Barry's Genealogy Diary

This online genealogical diary is hosted by Barry T. Self. It is primarily for information pertaining to the SELF surname, more particularly for descendants of John J. and Lydia Avaline Waters Self, who were married in Union County, GA in 1851. Barry Self is the SELF proclaimed family genealogist and historian, having spent over 20 years researching this Self line. This diary is dedicated to preserving and sharing the findings of his research.

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Location: Madisonville, Tennessee, United States

I am married to a wonderful and sweet wife, Svitlana, who is from Ukraine and we have a beautiful daughter, Lydia Elizabeth. I have worked in the funeral business since 1988 and thoroughly enjoy researching my family roots.

Tuesday, May 16, 2006


Our Ancestors depended on one for survival. Today, many people tend one as a hobby or mostly for pleasure. I am referring to vegetable gardens. Before the days of Super Wal-Mart Stores, Ingles and Kroger Supermarkets, folks in this country had to grow what they ate. There was no other choice. In the springtime one had to plant a garden. It had to be large enough to supply the family with fresh vegetables and also to yield enough to allow for canning or preserving some food for the winter months. Granted, there were some canning companies around in those days, but money was tight, so most families, especially those in the rural areas, grew their own food.

My grandmother Self grew up that way. Her mom canned everything she could get her hands on and so, Mamaw Self did the same when she got married. I can still remember her canning green beans, making sauerkraut form cabbage, canning tomatoes and making pickles. She would can more than a few jars too. She canned lots of jars. She also made homemade vegetable soup and canned it. She would “put up” corn either on the cob or after cutting it from the cob and placing it in freezer boxes. Those canned vegetables sure were tasty through the winter months. My own mother also canned a lot when I was growing up. We always had a big garden at home. She would can the garden vegetables and also make homemade jellies and jams too.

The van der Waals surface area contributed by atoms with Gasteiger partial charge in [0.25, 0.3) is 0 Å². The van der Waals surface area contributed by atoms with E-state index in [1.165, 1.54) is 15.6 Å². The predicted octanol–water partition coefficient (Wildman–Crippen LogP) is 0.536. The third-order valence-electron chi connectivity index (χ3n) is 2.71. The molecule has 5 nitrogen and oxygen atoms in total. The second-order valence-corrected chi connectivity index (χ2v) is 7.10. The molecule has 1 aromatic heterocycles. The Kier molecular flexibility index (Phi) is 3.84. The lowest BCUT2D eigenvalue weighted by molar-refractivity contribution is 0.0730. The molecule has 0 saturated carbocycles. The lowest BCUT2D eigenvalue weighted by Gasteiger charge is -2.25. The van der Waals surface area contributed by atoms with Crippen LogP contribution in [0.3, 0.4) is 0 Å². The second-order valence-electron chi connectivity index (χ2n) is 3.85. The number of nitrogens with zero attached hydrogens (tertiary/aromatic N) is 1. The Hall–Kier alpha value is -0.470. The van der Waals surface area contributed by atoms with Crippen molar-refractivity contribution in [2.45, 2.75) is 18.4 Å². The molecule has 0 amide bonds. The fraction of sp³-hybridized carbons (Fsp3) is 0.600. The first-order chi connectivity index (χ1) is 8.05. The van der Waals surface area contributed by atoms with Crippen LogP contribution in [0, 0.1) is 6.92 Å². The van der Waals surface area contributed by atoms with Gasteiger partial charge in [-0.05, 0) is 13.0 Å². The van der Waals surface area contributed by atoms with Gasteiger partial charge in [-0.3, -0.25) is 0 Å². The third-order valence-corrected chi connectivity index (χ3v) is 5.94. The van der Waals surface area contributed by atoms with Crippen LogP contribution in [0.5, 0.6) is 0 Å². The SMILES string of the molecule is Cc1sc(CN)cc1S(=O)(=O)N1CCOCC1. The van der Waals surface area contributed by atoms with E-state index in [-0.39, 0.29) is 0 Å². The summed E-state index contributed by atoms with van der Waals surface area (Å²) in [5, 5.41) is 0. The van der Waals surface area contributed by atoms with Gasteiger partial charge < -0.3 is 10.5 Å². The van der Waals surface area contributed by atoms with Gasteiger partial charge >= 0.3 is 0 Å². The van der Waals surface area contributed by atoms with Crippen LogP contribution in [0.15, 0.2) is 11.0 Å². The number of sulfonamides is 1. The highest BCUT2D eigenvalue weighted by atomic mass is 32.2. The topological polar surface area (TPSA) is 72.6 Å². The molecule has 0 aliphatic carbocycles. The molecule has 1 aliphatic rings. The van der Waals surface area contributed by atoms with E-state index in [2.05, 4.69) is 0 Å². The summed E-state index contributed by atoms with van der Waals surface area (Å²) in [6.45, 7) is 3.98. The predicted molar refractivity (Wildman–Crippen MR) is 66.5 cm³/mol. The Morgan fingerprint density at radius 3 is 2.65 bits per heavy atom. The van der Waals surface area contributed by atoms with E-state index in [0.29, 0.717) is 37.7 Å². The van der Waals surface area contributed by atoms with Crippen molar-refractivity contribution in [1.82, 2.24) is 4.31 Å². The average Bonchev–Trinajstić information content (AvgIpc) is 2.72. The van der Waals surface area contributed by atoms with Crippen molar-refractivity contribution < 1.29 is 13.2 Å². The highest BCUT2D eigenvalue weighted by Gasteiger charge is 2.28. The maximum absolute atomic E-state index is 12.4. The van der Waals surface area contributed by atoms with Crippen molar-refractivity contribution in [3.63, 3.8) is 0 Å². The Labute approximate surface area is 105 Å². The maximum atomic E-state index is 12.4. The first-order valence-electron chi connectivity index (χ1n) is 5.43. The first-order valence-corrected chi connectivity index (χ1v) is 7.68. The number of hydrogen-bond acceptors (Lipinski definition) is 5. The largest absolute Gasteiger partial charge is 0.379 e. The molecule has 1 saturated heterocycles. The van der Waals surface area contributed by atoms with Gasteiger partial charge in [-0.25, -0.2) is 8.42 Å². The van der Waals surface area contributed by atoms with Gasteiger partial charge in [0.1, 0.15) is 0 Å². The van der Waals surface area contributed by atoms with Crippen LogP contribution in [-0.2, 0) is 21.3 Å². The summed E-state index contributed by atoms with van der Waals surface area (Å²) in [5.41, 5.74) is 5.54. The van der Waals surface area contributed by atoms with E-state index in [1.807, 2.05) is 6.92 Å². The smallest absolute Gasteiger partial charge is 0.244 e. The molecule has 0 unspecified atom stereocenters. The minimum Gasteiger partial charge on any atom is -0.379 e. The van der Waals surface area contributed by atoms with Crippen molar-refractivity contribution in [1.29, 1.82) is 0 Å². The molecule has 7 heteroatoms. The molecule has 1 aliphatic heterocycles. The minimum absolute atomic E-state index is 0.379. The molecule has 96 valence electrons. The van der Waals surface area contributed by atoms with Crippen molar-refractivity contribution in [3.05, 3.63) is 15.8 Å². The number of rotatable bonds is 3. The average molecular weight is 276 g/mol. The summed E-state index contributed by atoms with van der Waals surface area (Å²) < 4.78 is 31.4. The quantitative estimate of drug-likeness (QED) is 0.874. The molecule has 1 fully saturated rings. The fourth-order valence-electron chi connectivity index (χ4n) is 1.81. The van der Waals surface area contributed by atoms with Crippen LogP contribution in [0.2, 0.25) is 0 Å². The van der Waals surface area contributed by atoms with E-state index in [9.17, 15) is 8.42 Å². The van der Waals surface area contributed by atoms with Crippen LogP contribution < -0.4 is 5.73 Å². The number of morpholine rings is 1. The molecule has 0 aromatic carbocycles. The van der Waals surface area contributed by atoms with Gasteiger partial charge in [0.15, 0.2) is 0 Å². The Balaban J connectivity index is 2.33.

My wife, Svitlana, has a garden in our back yard. It is not a big one, but it does produce quite a lot of vegetables for us. Svitlana loves to work in her little garden. It gives her great pride to tend to her little plants. She is a successful gardener too. She knows how to get things to grow. Svitlana is a lot like my grandmother Self. She grew up in a rural area in Ukraine where gardens are a necessity to ones survival. Most families there even today have more than one garden. They grow practically everything they eat all year. They do not depend on large supermarkets to provide their basic food needs like we do in this country. They tend the land and it produces what they need for survival. The only items that have to be bought are those which cannot be grown on the farm. This is how it once was in this country.

Svitlana mostly tends a garden now as a hobby. It makes her happy to see things grow and it makes me happy to get to enjoy the fresh homegrown produce. Homegrown vegetables just taste better. Already, we have enjoyed lettuce, onions and radishes from our little garden. We are waiting on the first red, juicy, ripe tomato to be ready to eat. MMM-MMM.

Modern conveniences are nice. I am glad we have the grocery stores. However, all the thanks must go to the farmer, wherever he might be, for the food that lands on our tables. If it were not for the American farmers, there would be no food to put on the shelves at Wal-Mart, Ingles or Kroger.

Occasionally I will help my wife work in the garden or gather in the fruits of our labor. It makes me feel good to sit down at the table to eat, knowing I had a little part in putting the food there. I cannot help but think of my ancestors who once relied on a garden, probably a much bigger one than we have today, for their food. I pause to give thanks, as I am sure they would have done, and then I enjoy what God’s green earth has provided.